Florent Schmitt écrit : ” les cinq virtuoses, par une persévérance et un labeur incessants, sont arrivés à un tel point d’entente et de fusion qu’ils n’en forment pour ainsi dire qu’un seul et unique, mais combien séduisant et émouvant ! “. Un nombre impressionnant d’articles de presse font l’éloge de leur grand professionnalisme, mettant en valeur la qualité dans la conception même des programmes, leur soucis de compréhension des œuvres, leur incomparable et exceptionnel talent dans l’exécution.

    If you need this translated let me know. I can do it for you. I would suggest you poke around some more on the internet and perhaps contact some of the people who come up there. The person who wrote the above is named Anne Ricquebourg and I know her. I don’t have her email address but I’m sure I could get it. I could also contact Marie-Claire if you want. I studied with her father Pierre Jamet, and she and I are good friends.

    Carl Swanson


    Participant
    carl-swanson on · in reply to: Erard Harp For Sale Discussion and Advice #225518

    Where are you? What country are you in? My advice is: don’t even think of buying this harp if you want something that is, and will remain playable. Everything about this instrument, especially the mechanical parts, is obsolete, and most technicians can’t or won’t work on it. If it ever does need major work, like a new neck or soundboard, it will be prohibitively expensive to get fixed, if you can find anyone at all who will work on it. At the very least, if you are still determined to buy it, first find out if there is a technician or repair facility that is accessible to you who would be willing and able to maintain it if you bought it. If there is, then have them look at it for you before you buy it to tell you exactly what condition it is in.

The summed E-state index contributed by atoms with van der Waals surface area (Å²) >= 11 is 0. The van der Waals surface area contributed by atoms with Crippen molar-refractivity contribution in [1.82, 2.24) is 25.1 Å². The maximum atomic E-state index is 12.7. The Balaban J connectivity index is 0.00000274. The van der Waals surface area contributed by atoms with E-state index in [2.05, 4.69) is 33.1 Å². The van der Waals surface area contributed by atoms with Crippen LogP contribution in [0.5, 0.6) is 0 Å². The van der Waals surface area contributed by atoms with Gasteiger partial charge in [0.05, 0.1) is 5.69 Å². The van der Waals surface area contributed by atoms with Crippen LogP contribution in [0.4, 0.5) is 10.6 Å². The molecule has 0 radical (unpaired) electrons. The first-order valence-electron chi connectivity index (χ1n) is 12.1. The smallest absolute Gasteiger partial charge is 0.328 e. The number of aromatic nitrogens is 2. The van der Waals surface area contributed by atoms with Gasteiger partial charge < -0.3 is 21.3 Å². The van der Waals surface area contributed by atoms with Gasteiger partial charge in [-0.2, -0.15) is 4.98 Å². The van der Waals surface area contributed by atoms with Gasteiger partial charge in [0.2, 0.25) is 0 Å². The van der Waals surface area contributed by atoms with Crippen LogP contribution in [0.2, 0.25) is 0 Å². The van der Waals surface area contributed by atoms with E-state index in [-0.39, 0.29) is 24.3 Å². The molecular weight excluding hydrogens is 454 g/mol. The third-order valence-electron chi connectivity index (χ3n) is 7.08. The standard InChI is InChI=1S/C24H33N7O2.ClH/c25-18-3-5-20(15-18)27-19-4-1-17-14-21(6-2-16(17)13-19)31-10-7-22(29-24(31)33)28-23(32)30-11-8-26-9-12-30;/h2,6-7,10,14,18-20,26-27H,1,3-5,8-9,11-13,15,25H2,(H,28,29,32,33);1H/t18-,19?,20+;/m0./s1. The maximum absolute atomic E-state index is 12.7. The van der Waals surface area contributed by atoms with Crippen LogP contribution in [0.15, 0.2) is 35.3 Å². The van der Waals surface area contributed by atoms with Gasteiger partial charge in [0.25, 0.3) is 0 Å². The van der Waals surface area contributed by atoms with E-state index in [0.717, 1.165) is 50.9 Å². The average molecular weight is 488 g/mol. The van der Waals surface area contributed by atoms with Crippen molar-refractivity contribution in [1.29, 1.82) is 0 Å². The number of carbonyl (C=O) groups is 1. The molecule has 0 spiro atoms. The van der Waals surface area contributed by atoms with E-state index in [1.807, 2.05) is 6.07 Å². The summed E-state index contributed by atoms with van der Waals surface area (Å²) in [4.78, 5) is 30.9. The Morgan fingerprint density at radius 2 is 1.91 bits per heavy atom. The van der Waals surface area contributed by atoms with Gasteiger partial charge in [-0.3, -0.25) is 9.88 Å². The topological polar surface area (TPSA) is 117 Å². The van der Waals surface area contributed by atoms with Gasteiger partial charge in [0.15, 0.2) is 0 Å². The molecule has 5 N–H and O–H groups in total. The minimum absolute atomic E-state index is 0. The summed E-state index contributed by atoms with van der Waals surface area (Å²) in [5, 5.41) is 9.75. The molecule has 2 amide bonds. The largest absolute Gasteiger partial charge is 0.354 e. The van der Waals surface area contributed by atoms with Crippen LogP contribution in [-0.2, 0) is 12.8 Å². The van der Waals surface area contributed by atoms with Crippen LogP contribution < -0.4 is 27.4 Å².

Participant
    carl-swanson on · in reply to: First Time Teacher #225046

    Kelsi- Stick to the basics. If you are starting beginners who have never studied a musical instrument before-children or adults, it doesn’t matter-then you have two things that you will have to teach: 1) how to play the instrument, and 2) how to read music. Treat them as separate issues, even though they will overlap a bit.

    Concerning playing the instrument, find material to work with that you like, err on the side of it being too easy rather than too hard, and focus on getting the student to develop the right technique(hand and arm position, finger motion, etc.) immediately. With the right technique established from the very beginning, the student will be able to advance into harder repertoire. If you let a lot of things slide at the beginning, you (or someone else) will have to fix a lot of problems later on. Teach the student how to practice. Most of the time, they don’t know how. Don’t assume they will figure it out. They won’t. Set little goals that the student can meet for the next lesson. That way you and the student will establish a track record of success. Don’t assign too much material. Assign less, then teach the student how to learn it, and let them know what you expect when they bring it back next week. As soon as you can, get them to play performances( in church or school, or just for family). That is a huge positive lift for a student just starting out. You can have little recitals once or twice a year in which everyone plays, including you. As soon as is possible, include a set of etudes in the plan. That is by far and away the best way to develop technique. Students who regularly play etudes learn music faster and more securely. Etudes will be good for both learning to play the harp AND learning to read music.


    Participant
    carl-swanson on · in reply to: Playing fast (arpeggios) #224809

    Elizabeth-What do you mean, it’s not standard technique? In French method, that is the standard way of placing at the advanced level. I call it placing in sequence, and it means placing only one or possibly two fingers at a time ahead of the note you are playing. Placing in blocks of 4 fingers at a time is necessary for lower level students, and also for anyone at any level just beginning to learn a piece. But then, as you get more comfortable with the piece, you change over to placing in sequence, i.e., one note at a time ahead of the note you are playing. This type of placing avoids or minimizes buzzes, and avoids muffling strings that were just played. It’s an advanced technique and requires great accuracy and precision.


    Participant
    carl-swanson on · in reply to: American Harp Journal #224566

    I hope that someone reading this can come up with the Winter 1998 Journal.

Viewing 15 posts - 1 through 15 (of 2,160 total)